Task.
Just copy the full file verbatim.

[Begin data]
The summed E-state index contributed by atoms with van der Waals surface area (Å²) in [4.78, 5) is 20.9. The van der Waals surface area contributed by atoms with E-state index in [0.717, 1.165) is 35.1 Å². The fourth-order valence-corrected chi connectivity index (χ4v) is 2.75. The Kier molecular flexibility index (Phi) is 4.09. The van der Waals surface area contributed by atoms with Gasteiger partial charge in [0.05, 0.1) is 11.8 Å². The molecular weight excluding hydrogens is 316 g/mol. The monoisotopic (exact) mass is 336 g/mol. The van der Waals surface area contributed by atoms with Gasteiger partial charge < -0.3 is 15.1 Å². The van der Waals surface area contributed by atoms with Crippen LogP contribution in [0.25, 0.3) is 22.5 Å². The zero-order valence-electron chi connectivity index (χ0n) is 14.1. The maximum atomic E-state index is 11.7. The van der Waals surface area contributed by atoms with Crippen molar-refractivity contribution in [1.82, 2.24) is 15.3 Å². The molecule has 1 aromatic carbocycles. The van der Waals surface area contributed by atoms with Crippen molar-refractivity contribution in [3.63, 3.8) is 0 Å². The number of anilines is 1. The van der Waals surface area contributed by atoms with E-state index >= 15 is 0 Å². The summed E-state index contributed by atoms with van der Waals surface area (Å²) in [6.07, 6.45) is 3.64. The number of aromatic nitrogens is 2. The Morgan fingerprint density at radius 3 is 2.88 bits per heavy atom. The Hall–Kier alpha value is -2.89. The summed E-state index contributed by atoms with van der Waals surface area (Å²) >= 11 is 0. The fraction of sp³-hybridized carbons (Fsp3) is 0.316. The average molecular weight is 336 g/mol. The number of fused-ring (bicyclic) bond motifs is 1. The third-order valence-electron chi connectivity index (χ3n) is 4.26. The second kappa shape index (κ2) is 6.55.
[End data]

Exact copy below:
The summed E-state index contributed by atoms with van der Waals surface area (Å²) in [4.78, 5) is 20.9. The van der Waals surface area contributed by atoms with E-state index in [0.717, 1.165) is 35.1 Å². The fourth-order valence-corrected chi connectivity index (χ4v) is 2.75. The Kier molecular flexibility index (Phi) is 4.09. The van der Waals surface area contributed by atoms with Gasteiger partial charge in [0.05, 0.1) is 11.8 Å². The molecular weight excluding hydrogens is 316 g/mol. The monoisotopic (exact) mass is 336 g/mol. The van der Waals surface area contributed by atoms with Gasteiger partial charge < -0.3 is 15.1 Å². The van der Waals surface area contributed by atoms with Crippen LogP contribution in [0.25, 0.3) is 22.5 Å². The zero-order valence-electron chi connectivity index (χ0n) is 14.1. The maximum atomic E-state index is 11.7. The van der Waals surface area contributed by atoms with Crippen molar-refractivity contribution in [1.82, 2.24) is 15.3 Å². The molecule has 1 aromatic carbocycles. The van der Waals surface area contributed by atoms with Crippen molar-refractivity contribution in [3.63, 3.8) is 0 Å². The number of anilines is 1. The van der Waals surface area contributed by atoms with E-state index >= 15 is 0 Å². The summed E-state index contributed by atoms with van der Waals surface area (Å²) in [6.07, 6.45) is 3.64. The number of aromatic nitrogens is 2. The Morgan fingerprint density at radius 3 is 2.88 bits per heavy atom. The Hall–Kier alpha value is -2.89. The summed E-state index contributed by atoms with van der Waals surface area (Å²) >= 11 is 0. The fraction of sp³-hybridized carbons (Fsp3) is 0.316. The average molecular weight is 336 g/mol. The number of fused-ring (bicyclic) bond motifs is 1. The third-order valence-electron chi connectivity index (χ3n) is 4.26. The second kappa shape index (κ2) is 6.55.